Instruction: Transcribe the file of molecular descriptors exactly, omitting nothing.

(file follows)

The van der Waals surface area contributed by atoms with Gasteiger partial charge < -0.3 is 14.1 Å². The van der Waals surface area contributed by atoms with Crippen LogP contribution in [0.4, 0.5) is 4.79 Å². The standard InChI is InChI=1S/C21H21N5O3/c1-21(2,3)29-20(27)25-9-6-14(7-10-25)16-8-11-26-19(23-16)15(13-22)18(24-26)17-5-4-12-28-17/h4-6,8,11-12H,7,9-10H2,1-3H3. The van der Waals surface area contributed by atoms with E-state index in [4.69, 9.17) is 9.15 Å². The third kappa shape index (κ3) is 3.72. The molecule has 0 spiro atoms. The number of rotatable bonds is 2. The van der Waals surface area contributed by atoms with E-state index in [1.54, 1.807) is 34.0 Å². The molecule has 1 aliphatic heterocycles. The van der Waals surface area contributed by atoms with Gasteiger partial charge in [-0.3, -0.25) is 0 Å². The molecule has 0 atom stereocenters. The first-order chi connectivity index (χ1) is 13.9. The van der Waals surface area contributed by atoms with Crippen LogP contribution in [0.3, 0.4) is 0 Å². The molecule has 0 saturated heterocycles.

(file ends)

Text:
The van der Waals surface area contributed by atoms with Gasteiger partial charge < -0.3 is 14.1 Å². The van der Waals surface area contributed by atoms with Crippen LogP contribution in [0.4, 0.5) is 4.79 Å². The standard InChI is InChI=1S/C21H21N5O3/c1-21(2,3)29-20(27)25-9-6-14(7-10-25)16-8-11-26-19(23-16)15(13-22)18(24-26)17-5-4-12-28-17/h4-6,8,11-12H,7,9-10H2,1-3H3. The van der Waals surface area contributed by atoms with E-state index in [4.69, 9.17) is 9.15 Å². The third kappa shape index (κ3) is 3.72. The molecule has 0 spiro atoms. The number of rotatable bonds is 2. The van der Waals surface area contributed by atoms with E-state index in [1.54, 1.807) is 34.0 Å². The molecule has 1 aliphatic heterocycles. The van der Waals surface area contributed by atoms with Gasteiger partial charge in [-0.3, -0.25) is 0 Å². The molecule has 0 atom stereocenters. The first-order chi connectivity index (χ1) is 13.9. The van der Waals surface area contributed by atoms with Crippen LogP contribution in [0.3, 0.4) is 0 Å². The molecule has 0 saturated heterocycles.